Mapping a Path Out of the Information Overload

Concept mapping is my go-to tool when fighting the inevitable “brain wander” that I experience when planning (and sometimes even writing) a research paper. It’s not that I’m not focused or dedicated to the task at hand. Rather, brain wander is the practice of unveiling new and interesting topics that you then want to jam into your research paper. With all the information that you amass while doing literature reviews and preliminary work, there is a tendency to get so wrapped up in the excitement of learning new things and making those connections that you end up trying to fit pieces together that don’t quite mesh.

So, imagine yourself planning a research project or a publication, and you are just overwhelmed with information and ideas, connections and conclusions. How do you work through it? My answer is the concept map. Concept mapping is the practice of using graphical representations (thought bubbles, arrows, and icons) to chart out ideas and topics for a task at hand.  My initial introduction to this kind of thought mapping came during my Master’s program where I learned how to map out international conflicts incorporating their players and issues. Start out by writing down your main idea in the center of the page, and circling it. From there, offshoot arrows with the key points you want to cover underneath that large umbrella concept, and work down from there. As you start making associations and linkages, the organization of the paper and the fit of the concepts you are mulling should start to gain clarity. It is during this process you will see the physical fit on the page mirror the conceptual fit, and answers as to what belongs in that paper will also become clearer.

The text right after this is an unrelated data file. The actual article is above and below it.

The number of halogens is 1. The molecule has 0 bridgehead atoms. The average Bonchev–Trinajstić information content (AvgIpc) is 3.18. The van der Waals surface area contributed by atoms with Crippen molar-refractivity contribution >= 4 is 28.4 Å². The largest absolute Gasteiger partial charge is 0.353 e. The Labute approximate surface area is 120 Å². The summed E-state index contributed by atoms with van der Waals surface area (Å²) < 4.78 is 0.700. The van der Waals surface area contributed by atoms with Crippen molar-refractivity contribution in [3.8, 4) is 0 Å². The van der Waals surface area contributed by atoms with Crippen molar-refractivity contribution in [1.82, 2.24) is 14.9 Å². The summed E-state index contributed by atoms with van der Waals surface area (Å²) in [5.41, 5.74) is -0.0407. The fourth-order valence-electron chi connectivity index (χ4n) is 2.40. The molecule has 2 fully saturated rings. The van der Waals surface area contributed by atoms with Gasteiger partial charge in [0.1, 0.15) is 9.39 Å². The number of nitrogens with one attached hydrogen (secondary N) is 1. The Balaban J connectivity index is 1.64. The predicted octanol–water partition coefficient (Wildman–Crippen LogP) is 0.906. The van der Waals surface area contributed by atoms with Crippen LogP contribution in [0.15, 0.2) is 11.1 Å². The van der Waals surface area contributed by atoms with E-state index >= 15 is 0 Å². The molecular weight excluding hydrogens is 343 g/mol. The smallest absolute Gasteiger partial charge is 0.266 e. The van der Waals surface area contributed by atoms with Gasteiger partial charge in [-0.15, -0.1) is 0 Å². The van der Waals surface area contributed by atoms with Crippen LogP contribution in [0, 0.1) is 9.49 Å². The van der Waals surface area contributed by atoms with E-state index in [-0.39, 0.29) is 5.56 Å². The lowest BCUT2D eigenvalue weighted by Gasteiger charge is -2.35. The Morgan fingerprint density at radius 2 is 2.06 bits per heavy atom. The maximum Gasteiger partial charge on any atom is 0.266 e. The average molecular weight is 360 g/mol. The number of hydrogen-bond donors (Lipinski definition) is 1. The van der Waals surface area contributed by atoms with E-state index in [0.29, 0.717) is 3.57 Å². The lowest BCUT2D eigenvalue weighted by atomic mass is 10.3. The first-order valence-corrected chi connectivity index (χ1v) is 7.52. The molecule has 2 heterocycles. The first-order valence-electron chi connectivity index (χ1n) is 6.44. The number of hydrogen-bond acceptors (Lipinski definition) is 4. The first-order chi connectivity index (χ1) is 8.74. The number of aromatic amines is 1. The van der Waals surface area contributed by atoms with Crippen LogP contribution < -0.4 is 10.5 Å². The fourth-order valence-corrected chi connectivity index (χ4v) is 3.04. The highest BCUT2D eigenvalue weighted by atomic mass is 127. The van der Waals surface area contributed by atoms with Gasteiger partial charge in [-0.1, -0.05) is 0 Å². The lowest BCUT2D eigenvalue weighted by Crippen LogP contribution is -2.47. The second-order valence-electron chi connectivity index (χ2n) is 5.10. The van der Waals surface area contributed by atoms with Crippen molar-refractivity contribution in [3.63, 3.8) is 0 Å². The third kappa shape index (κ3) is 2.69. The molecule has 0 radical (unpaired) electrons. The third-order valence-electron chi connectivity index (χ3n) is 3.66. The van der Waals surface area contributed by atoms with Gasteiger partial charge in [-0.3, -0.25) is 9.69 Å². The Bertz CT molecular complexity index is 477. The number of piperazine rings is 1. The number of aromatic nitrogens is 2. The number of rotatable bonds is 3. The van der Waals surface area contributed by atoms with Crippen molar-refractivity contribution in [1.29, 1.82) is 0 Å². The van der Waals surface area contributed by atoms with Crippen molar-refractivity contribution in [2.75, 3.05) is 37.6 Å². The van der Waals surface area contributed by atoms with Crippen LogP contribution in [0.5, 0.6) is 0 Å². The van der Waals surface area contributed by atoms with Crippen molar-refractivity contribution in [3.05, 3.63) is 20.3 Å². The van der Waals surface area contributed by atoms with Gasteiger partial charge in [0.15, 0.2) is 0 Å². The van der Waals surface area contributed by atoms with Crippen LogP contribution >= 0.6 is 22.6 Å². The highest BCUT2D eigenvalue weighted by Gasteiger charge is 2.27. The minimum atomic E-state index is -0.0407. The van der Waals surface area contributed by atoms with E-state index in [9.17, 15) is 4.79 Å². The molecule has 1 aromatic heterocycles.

In terms of tools, concept mapping can be done digitally or with a pen and paper. I have done both, but digitally is sometimes more effective, especially when you need the freedom to make frequent changes. Digital tools that I have used with ease and positive results have been Mindmeister, Webspiration, and Microsoft PowerPoint. Being a graduate student with free access to Microsoft Office, the majority of my concept mapping is done using PowerPoint. It does not have some of the collaborative and mobility of the other programs, however using the SmartArt and charting features that have developed since Microsoft Office 2007 can give your concept maps a professional look and the organization you need.

If you have money to invest, Webspiration Pro is the most advanced concept mapping software, with the ability to organize, share, and collaborate easily and effectively. Mindmeister is close behind in terms of usability and there is a basic free account that you can acquire that allows you to create 3 mind maps. Both products also offer a 30-day trial version of their pro versions, so if this is a tool you are thinking seriously about, download and experiment!

Concept mapping is an easy, visual way of organizing your thoughts and ideas when you are feeling mired in the muck of information overload. When you are spinning your wheels, staring at a blank computer screen, start brainstorming with a concept map and the paper will begin to take shape in front of your eyes.



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